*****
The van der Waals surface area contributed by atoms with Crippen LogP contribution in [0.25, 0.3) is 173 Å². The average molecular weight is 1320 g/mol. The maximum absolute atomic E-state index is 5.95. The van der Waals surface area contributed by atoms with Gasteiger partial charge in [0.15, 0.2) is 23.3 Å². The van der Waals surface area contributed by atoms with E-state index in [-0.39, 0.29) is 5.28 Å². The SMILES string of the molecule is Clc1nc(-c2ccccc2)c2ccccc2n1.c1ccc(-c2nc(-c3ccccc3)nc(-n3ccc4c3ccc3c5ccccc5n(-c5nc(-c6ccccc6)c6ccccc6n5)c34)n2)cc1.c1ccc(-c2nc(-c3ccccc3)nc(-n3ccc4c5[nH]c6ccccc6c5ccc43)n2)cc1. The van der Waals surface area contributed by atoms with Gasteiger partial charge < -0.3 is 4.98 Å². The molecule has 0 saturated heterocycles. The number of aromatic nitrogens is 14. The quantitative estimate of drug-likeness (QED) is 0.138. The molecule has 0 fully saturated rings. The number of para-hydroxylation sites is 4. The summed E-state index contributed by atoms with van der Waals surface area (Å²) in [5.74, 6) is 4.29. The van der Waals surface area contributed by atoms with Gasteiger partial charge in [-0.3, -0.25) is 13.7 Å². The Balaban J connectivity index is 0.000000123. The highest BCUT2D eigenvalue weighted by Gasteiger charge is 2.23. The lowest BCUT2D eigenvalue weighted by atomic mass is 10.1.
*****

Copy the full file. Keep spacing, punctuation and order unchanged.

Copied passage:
The van der Waals surface area contributed by atoms with Crippen LogP contribution in [0.25, 0.3) is 173 Å². The average molecular weight is 1320 g/mol. The maximum absolute atomic E-state index is 5.95. The van der Waals surface area contributed by atoms with Gasteiger partial charge in [0.15, 0.2) is 23.3 Å². The van der Waals surface area contributed by atoms with E-state index in [-0.39, 0.29) is 5.28 Å². The SMILES string of the molecule is Clc1nc(-c2ccccc2)c2ccccc2n1.c1ccc(-c2nc(-c3ccccc3)nc(-n3ccc4c3ccc3c5ccccc5n(-c5nc(-c6ccccc6)c6ccccc6n5)c34)n2)cc1.c1ccc(-c2nc(-c3ccccc3)nc(-n3ccc4c5[nH]c6ccccc6c5ccc43)n2)cc1. The van der Waals surface area contributed by atoms with Gasteiger partial charge < -0.3 is 4.98 Å². The molecule has 0 saturated heterocycles. The number of aromatic nitrogens is 14. The quantitative estimate of drug-likeness (QED) is 0.138. The molecule has 0 fully saturated rings. The number of para-hydroxylation sites is 4. The summed E-state index contributed by atoms with van der Waals surface area (Å²) in [5.74, 6) is 4.29. The van der Waals surface area contributed by atoms with Gasteiger partial charge in [-0.3, -0.25) is 13.7 Å². The Balaban J connectivity index is 0.000000123. The highest BCUT2D eigenvalue weighted by Gasteiger charge is 2.23. The lowest BCUT2D eigenvalue weighted by atomic mass is 10.1.